5 Things Developers Should Know Before Deploying MongoDB

Developers Should Know Before Deploying MongoDB

Developers Should Know Before Deploying MongoDBMongoDB is one of the most popular databases and is one of the easiest NoSQL databases to set up. Oftentimes, developers want a quick environment to just test out an idea they have for an application or to try and figure out a good data model for their data without waiting for their Operations team to spin up the infrastructure.  What can sometimes happen is these quick, one-off instances grow, and before you know it that little test DB is your production DB supporting your new app. For anyone who finds themselves in this situation, I encourage you to check out our Percona blogs as we have lots of great information for those both new and experienced with MongoDB.  Don’t let the ease of installing MongoDB fool you into a false sense of security, there are things you need to consider as a developer before deploying MongoDB.  Here are five things developers should know before deploying MongoDB in production.

1) Enable Authentication and Authorization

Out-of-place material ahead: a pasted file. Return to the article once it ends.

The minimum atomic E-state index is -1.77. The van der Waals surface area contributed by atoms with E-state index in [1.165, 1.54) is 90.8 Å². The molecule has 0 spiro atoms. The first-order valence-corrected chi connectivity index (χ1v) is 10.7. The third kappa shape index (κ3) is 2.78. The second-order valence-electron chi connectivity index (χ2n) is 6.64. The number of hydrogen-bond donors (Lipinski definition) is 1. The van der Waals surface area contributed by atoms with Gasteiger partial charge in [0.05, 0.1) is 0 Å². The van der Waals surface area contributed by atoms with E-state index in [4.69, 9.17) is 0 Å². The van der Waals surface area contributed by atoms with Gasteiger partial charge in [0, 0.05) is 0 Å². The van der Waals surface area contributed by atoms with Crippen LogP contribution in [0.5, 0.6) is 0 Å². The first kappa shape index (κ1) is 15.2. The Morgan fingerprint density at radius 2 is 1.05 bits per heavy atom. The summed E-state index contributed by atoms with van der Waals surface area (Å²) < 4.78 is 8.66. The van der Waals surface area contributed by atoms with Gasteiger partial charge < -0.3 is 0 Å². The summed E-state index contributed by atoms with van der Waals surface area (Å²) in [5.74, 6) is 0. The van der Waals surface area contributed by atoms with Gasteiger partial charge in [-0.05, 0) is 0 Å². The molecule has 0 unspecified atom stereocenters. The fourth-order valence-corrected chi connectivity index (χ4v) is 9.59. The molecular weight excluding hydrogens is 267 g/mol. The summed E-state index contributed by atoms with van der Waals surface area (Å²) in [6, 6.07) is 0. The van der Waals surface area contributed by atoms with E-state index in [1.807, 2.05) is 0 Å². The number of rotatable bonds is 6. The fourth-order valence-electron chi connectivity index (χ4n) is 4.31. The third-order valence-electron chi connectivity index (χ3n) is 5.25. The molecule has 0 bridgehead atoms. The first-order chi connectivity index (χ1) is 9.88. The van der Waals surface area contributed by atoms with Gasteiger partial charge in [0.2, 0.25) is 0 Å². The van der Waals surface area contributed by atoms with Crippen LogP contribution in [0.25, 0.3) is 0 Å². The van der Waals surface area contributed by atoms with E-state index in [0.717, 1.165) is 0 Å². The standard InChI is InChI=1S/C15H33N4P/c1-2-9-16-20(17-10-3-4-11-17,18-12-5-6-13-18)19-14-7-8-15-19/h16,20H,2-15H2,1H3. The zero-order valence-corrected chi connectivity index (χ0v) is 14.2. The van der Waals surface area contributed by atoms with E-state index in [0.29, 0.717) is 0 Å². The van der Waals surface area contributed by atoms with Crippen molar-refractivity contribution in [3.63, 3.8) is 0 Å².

Security is of utmost importance to your database.  While gone are the days when security was disabled by default for MongoDB, it’s still easy to start MongoDB without security.  Without security and with your database bound to a public IP, anyone can connect to your database and steal your data.   By simply adding some important security configuration options to your configuration file, you can ensure that your data is protected.  You can also configure MongoDB to utilize native LDAP or Kerberos for authentication.  Setting up authentication and authorization is one of the simplest ways to ensure that your MongoDB database is secure.  The most important configuration option is turning on authorization which enables users and roles and requires you to authenticate and have the proper roles to access your data.

  authorization: enabled
  keyfile: /path/to/our.keyfile


2) Connect to a Replica Set/Multiple Mongos, Not Individual Nodes